Primate of Russian Church meets with chair of the Austrian Association of Mauthausen Survivors

Source: DECR
Natalya Mihailova | 13 April 2018

On 9 April 2018, after the Divine Liturgy at the Cathedral of the Holy Dormition in the Moscow Kremlin, His Holiness Patriarch Kirill of Moscow and All Russia met with Prof. Wolfgang Johannes Bandion, chair of the Austrian Association of Mauthausen Survivors (Mauthausen Committee, Austria).

Taking part in the meeting held in the Patriarchal chambers of the Palace of Facets, were also Mr. Stefan Weidinger, Minister Plenipotentiary at the Austrian Embassy in Moscow; Mr. Alexey Konopatchenkov, member of the International Mauthausen Committee, chair of the Russian Association of Mauthausen Survivors; and Deacon Andrei Titushkin, staff member of the Secretariat for Far Abroad Countries of the Moscow Patriarchate’s Department for External Church Relations.

Greeting His Holiness Patriarch Kirill with the Feast of Pascha, Prof. Wolfgang Johannes Bandion said, “In the days of celebration we commemorate those people all over the world who suffered from wars, hunger and economic problems. In our thoughts today we are also with Christians in the Holy Land.”

“These days we must not forget about the sufferings of great many people who died in World War II. Many Russian soldiers and officers, as well as common citizens died in the Nazi concentration camps, including Mauthausen. There were 50 concentration camps in the territory of Austria. Many victims were baptized Christians,” chair of the Austrian Association of Mauthausen Survivors added and thanked the Primate of the Russian Orthodox Church for his contribution to the commemoration of the victims of World War II.

“It gives me particular joy to convey to you greetings from Cardinal Christoph Schönborn, Archbishop of Vienna,” Prof. Bandion also said.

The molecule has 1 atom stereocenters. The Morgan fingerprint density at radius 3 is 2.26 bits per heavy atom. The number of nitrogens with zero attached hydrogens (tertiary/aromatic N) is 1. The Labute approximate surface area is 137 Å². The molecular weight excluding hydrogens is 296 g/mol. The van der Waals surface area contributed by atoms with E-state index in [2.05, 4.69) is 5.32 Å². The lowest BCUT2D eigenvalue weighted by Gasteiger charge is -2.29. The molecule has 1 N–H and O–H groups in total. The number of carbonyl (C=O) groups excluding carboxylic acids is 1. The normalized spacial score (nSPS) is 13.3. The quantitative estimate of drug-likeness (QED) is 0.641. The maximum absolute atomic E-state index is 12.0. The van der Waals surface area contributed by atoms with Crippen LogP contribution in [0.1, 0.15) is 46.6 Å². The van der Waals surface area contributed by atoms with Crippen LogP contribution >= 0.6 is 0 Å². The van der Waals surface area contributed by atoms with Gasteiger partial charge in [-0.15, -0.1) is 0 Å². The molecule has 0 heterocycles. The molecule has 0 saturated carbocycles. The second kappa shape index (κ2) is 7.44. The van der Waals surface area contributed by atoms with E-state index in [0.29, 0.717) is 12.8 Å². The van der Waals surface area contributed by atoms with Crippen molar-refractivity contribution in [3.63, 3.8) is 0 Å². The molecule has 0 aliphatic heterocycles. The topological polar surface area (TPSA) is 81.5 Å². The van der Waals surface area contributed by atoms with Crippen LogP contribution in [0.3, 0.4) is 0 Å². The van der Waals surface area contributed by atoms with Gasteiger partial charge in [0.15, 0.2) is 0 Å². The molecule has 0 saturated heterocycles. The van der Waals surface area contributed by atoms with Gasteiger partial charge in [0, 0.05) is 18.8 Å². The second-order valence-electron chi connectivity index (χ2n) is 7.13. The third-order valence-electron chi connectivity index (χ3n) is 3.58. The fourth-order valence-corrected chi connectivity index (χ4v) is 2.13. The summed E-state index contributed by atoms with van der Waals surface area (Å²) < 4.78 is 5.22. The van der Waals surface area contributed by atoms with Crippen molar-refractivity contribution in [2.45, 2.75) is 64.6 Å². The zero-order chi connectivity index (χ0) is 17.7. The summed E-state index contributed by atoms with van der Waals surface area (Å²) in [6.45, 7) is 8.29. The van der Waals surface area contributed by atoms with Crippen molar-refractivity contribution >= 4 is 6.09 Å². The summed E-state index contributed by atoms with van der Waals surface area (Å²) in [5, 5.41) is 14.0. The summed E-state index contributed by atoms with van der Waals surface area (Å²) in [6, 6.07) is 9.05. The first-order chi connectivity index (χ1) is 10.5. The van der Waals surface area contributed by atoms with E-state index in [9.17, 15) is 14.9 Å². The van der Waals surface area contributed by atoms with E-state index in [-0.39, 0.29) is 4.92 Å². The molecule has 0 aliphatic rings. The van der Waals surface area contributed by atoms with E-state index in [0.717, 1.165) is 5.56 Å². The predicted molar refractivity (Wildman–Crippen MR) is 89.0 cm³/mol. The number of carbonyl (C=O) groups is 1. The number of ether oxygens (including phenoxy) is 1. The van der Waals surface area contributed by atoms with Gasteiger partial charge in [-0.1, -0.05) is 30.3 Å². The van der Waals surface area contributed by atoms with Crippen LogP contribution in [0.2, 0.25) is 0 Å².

According to the chair of the Austrian Association of Mauthausen Survivors, it is the sacred duty of contemporaries to preserve the memory of the past, because remembering means feeling responsible for the past, means knowing by name all the victims and culprits and being able to distinguish good from evil and to sympathize with those suffering and dying.

The chair of the Austrian Association of Mauthausen Survivors presented His Holiness with the Medal of Merit.

The Primate of the Russian Orthodox Church thanked Prof. Bandion for the award and said, in particular, “We have deep respect for your work. You rightly said that the past is something that goes to the future. I think that one of the greatest mistakes of humanity today is that it focuses on the future and often forgets about the past. As you know, the Roman Catholic and the Orthodox Churches are the Churches that preserve the tradition. The tradition for us is not only the preservation of the past, but also the ability to actualize everything belonging to the past but having the intransient importance both for the present and for the future.

His Holiness Patriarch Kirill conveyed greetings to Cardinal Schönborn and said in conclusion, “I appreciate what you do to preserve the memory of those who underwent the horrors of the Fascist concentration camps. In Russia you will find many people who feel solidarity with you. You know how many Soviet citizens died during the Great Patriotic War. Almost every family lost someone <…> In Russia you will find the like-minded people who try to preserve the memory of those who suffered and died in the war.”

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